At is core, AAA’s publishing program is governed by four values: quality, breadth, accessibility, and sustainability. These core values have enabled a rich and enduring portfolio of more than 20 publications, and continue to provide opportunities for anthropologists to 1) disseminate scholarly knowledge; 2) receive valuable credit for their professional work because they publish in credible outlets; and 3) participate in supporting a community resource—not just look out for their own self-interest.
AAA is a community and the publishing program is a collective effort. This is why AAA established the “portfolio principle,” which means that policy decisions are designed to support all publications regardless if they generate revenue to sustain it. This also means that historically smaller journals across the discipline are supported. Of course, such an endeavor is not “free,” which is itself a capitalist concept designed to turn consumers into products. To date, the subscription financial model is the most fair and viable in ensuring a publishing program that maximizes the four values, including sustainability (i.e., a program that endures into the future and is not dependent upon the good graces of the most wealthy of institutional benefactors). To be a member of the AAA community, the Association offers a sliding scale membership fee based on ability to pay. Among other benefits, members receive the full portfolio of AAA publications—more than 300,000 full-text articles from AAA journals, newsletters, bulletins, and monographs.
As authors who sign the publishing agreement know (also posted in AAA’s FAQ), AAA authors may use their articles in multiple ways as long as the author acknowledges the published original in standard bibliographic citation format (including a link to the article of record). Authors also agree not to sell it or give it away in a manner that conflicts directly with the AAA’s ability to protect the publishing program for all. Authors retain the right:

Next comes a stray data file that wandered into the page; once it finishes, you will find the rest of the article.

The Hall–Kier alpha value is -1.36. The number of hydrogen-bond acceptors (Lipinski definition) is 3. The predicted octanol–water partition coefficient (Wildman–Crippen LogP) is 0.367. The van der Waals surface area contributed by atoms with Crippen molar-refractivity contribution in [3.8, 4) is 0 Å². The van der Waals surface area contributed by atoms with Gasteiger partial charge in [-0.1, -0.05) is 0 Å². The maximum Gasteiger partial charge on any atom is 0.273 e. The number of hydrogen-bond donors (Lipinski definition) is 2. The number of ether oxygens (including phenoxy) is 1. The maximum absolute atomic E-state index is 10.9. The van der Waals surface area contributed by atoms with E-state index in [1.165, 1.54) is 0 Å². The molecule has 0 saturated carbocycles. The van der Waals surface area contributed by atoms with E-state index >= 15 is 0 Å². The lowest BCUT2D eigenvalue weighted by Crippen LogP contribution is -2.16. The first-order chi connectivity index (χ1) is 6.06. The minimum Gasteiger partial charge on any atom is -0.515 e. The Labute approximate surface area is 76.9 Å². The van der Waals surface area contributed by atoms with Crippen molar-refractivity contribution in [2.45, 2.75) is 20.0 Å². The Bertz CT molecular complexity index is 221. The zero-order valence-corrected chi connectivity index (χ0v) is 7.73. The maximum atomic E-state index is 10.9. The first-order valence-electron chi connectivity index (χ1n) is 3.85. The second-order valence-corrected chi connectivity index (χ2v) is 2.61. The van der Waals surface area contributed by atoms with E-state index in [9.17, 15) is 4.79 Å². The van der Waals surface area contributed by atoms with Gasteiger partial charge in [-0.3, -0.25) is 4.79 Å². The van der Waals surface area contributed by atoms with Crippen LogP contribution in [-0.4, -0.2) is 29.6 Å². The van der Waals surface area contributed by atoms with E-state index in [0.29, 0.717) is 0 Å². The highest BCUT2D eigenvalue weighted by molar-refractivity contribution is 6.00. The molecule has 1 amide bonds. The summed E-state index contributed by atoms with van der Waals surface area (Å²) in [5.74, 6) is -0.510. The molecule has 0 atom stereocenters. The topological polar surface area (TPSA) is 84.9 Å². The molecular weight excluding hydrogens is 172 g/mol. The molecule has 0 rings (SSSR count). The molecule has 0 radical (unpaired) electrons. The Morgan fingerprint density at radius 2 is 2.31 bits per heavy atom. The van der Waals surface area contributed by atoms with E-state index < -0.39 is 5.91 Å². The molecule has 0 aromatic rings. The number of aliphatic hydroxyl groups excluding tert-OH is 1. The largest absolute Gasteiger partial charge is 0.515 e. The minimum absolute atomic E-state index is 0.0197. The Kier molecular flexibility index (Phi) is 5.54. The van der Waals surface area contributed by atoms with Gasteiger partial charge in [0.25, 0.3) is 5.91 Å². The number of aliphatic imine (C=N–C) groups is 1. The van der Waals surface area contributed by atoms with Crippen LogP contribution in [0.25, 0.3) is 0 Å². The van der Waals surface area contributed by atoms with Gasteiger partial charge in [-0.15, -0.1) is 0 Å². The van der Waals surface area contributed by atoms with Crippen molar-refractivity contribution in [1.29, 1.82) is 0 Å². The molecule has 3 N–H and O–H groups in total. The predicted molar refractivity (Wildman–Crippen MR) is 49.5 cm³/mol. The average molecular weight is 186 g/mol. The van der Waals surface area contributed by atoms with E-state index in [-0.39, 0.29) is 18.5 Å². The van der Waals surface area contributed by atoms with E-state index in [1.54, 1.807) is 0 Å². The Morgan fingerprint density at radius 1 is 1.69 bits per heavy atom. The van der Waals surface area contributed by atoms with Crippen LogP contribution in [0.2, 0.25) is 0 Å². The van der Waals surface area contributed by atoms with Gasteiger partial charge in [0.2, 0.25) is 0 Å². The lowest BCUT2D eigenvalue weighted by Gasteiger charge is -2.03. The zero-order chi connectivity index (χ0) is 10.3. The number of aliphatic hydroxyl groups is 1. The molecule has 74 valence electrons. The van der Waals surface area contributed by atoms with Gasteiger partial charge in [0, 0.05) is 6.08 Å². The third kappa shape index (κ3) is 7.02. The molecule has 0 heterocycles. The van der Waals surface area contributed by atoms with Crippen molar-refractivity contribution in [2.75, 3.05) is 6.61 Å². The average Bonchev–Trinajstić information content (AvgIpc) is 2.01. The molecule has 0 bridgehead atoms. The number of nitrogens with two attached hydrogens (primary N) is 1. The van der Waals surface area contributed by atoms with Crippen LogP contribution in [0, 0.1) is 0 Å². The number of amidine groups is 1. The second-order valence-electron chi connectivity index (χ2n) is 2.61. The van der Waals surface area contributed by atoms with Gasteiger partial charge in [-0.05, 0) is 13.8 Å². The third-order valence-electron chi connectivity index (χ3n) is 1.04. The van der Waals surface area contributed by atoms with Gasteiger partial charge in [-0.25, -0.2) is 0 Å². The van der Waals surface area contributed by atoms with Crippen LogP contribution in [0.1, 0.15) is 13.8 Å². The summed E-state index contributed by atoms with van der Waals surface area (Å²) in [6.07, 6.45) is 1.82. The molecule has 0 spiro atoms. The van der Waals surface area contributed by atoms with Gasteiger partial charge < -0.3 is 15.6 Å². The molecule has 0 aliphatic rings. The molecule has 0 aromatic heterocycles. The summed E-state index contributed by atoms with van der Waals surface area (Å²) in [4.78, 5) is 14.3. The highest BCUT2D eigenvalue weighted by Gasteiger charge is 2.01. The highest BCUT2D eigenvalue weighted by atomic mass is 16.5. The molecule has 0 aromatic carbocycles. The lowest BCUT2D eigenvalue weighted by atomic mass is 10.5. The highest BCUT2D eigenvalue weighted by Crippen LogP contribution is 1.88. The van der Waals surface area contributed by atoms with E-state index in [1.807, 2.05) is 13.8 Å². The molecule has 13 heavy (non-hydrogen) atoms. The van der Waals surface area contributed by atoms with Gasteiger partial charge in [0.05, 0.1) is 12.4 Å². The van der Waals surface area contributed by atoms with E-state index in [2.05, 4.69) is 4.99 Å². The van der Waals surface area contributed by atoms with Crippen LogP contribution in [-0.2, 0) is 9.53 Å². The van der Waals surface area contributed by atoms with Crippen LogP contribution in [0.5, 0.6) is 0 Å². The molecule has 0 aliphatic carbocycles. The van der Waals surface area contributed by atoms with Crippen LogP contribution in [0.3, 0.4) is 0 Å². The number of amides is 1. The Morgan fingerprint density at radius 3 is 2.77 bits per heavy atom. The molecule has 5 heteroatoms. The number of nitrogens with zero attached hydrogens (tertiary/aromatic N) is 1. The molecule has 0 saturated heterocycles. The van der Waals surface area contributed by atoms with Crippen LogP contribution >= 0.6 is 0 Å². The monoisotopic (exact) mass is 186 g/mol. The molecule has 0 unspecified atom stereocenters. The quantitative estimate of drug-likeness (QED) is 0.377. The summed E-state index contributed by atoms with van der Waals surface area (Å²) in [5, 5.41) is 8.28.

- To use the article for educational or other scholarly purposes for the author’s own institution or company.
- To post the article on author’s personal or institutional website (Note: this does not include a page on Academia.edu, ResearchGate, or any other commercial site).
- To post the postprint manuscript draft (i.e., manuscript draft post peer-review) or uncorrected page proofs of article on free (i.e., non-commercial), discipline-specific public servers of preprints and/or postprints.
- To publish the article or permit it to be published by other publishers, as part of any book or anthology, of which he or she is the author or editor, subject only to his or her giving proper credit to the original publication by the American Anthropological Association.
Note that ResearchGate and other sites like it are commercial entities that profit from the metrics and data shared by users. An institutional repository is a server within one’s own college or university or library that allows researchers a venue to post their research for their colleagues to access. Note also that AAA contributed to the development of the Anthropology & Archaeology Research Network (part of SSRN), prior to its acquisition by Elsevier. When the author agreement was drafted, we considered AARN to be within the author agreement; now, however, the conditions have changed and so will our policy.
As anthropologists, we know that everything has a context. The AAA publishing program is no different. We are available to provide detailed information on how our scholarly publishing program works to anyone who would like to know.